Jaspreet Rai,53, who moved to Endicott, New York – the birthplace of IBM – from Punjab, in India, is the founder of Sanrai International, a provider of oxygen concentrators. With India now the epicenter of the pandemic, counting about 3,500 Covid-19 deaths daily, and oxygen supplies running out, Rai has rushed to help her former homeland cope with its worst crisis in recent history.
“This is probably the hardest time they’re going through,” Rai said of her 100-strong staff on the ground, who will supply 30,000 units across India in May, several times the 1,500 Sanrai normally provides in a year. “When you don’t have the equipment, and you’re trying to hold people, and they’re gasping, literally gasping for air. And you’re like, look, I’ve sold my last unit, I have to wait until the next stock comes in.”
Cases of the coronavirus have exploded in India in recent weeks, up to nearly 400,000 a day, surpassing all records and still rising. As they have, so, too, has the collective grief and anxiety among the huge Indian diaspora, over loved ones lost or fighting for their lives amid a healthcare system pushed past the brink.
Some 17 million people from India were living outside their homeland in 2020, according to figures from the United Nations, and millions more have Indian heritage, making the diaspora the largest in the world. In the United States, some 4.8 million people were either born in India or reported Indian ancestry on the last census.
Millions of Indians spread across the globe – one of the world’s largest diasporas – are trying to do what they can to help their country of origin as heart-wrenching images of people lining up for oxygen cylinders, waiting outside hospitals for a bed or huddling around funeral pyres flash across their screens. Some have been unable to do anything to save family members who have succumbed to the disease.
Recently India was added to Britain’s travel “red list”, halting nearly all direct flights and imposing an expensive and mandatory 10-day hotel quarantine for the few citizens and residents who are allowed in. And on Friday, the United States said it would start restricting travel from India beginning next week.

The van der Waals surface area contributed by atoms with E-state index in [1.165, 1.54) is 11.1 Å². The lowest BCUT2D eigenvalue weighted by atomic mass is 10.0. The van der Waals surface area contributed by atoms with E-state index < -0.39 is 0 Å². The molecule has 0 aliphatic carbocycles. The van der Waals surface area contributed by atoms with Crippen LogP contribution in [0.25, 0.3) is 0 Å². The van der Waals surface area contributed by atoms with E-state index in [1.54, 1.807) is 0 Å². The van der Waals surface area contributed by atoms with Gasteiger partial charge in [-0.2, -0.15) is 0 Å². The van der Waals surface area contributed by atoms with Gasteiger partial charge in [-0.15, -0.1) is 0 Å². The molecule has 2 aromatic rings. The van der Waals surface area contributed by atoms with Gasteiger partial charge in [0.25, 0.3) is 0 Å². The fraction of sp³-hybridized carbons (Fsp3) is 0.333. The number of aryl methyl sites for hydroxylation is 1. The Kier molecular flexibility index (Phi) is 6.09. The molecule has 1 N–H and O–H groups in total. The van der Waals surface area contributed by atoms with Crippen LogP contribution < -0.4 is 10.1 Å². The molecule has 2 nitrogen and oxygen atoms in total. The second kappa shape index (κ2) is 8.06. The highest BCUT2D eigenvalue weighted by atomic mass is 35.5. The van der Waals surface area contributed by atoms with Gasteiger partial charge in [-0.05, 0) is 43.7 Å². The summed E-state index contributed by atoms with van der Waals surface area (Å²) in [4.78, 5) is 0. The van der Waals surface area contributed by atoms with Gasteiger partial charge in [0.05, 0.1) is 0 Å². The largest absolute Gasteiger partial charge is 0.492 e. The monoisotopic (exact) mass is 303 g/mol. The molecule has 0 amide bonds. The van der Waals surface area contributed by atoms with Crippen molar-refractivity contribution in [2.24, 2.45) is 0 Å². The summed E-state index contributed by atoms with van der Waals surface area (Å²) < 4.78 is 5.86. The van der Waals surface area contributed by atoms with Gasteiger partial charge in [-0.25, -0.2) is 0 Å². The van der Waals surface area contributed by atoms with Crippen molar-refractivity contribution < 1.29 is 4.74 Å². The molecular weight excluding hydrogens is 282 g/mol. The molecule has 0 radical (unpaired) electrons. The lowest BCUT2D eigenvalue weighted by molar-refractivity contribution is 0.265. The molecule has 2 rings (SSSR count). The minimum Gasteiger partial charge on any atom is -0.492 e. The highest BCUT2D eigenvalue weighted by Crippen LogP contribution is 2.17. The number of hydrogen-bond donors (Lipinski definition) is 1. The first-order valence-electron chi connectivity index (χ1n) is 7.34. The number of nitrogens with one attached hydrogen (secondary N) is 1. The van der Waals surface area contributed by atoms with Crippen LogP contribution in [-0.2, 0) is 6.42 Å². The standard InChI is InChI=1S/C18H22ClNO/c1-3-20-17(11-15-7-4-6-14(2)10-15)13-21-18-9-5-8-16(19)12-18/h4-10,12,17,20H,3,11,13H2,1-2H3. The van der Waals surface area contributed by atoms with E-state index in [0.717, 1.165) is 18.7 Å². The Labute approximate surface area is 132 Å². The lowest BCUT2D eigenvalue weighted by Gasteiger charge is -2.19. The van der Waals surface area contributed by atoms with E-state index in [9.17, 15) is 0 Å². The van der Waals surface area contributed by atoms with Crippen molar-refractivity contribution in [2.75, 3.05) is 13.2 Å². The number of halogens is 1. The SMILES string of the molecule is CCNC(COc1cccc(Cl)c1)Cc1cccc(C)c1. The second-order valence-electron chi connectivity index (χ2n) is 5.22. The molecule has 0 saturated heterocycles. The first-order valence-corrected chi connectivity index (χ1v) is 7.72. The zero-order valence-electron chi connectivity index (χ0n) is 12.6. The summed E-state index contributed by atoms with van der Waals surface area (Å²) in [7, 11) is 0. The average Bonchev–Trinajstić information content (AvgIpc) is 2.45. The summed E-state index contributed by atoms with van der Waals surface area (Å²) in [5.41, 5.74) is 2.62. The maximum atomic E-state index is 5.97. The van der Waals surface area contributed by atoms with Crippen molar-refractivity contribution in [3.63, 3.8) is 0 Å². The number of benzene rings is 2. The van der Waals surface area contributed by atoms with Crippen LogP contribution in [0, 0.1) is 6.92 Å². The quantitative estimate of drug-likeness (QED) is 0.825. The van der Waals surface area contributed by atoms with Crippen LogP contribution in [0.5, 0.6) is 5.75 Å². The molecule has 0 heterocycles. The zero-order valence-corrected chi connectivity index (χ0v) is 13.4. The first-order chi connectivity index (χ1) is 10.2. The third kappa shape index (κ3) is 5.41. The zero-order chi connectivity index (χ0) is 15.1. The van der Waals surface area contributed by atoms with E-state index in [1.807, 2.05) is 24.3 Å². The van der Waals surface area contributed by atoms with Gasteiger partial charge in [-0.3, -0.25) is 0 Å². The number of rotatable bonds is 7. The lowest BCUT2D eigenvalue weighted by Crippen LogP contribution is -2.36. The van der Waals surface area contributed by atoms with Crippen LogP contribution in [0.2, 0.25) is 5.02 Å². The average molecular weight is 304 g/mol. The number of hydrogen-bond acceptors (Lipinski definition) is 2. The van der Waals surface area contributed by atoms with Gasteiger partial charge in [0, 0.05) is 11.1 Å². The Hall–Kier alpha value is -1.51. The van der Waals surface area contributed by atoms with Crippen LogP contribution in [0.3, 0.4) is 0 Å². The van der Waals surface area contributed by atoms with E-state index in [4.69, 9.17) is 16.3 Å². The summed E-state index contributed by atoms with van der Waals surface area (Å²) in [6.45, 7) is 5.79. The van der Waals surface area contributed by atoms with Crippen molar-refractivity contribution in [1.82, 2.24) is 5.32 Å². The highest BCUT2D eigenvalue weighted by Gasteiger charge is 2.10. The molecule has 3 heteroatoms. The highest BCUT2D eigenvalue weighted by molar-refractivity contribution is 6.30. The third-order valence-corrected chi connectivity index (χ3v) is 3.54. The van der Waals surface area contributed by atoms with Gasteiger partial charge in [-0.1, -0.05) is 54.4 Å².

The restrictions, steep costs, job commitments, and a fear of contracting the virus have left many unable to travel. As cases of the coronavirus continue to rise, many described painful conversations with friends and relatives at home, and a feeling of helplessness as they watched the horrors unfold half a world away.
As Indians the world over have sought frantically to help sick relatives, London has emerged as an epicenter for Covid relief efforts from the diaspora. Many are organizing in the face of a seemingly impossible situation, pooling money to buy oxygen concentrators, connecting those in need of care with doctors, and using community networks to share resources. Deliveries of aid collected by the diaspora are beginning to arrive in India, alongside government relief from Britain, the United States, Germany, and Australia among others.
“I speak to my mom almost every day,” said Ansh Sachdeva, 23, a student at Bolton University in northwest England. “But every time I’m calling, someone has died. Someone has got Covid.” He says that on the street in New Delhi where his parents live, no house has been untouched. He traveled home in November to help care for his parents and grandfather who had contracted the virus. But now he worries that they could fall ill again, and the new travel restrictions would make it impossible for him to get there.
With Britain’s large Indian diaspora estimated to number over 1.5 million people — the single largest ethnic minority population in the country, for many, the loss, anxiety or grief they are experiencing as family members became ill in recent weeks are compounding what was already a difficult year, and just as Britain is emerging from lockdown and hopeful about crushing the virus.
Harmeet Gill, 31, was born and raised in London, but his parents are from India’s northern Punjab state, and they remain extremely close with extended family there. On Monday his uncle died from the coronavirus. His aunt was hospitalized on Thursday. In pre-pandemic times, his family would all have traveled to India to mourn his uncle, a patriarch of a tight-knit Sikh family. Mr. Gill, who volunteers at a Sikh temple in the London neighborhood of Southall, has seen the impact of the outbreak in India ripple through his community, noting “the sheer scale of it means we all have become a bit numb to it now.”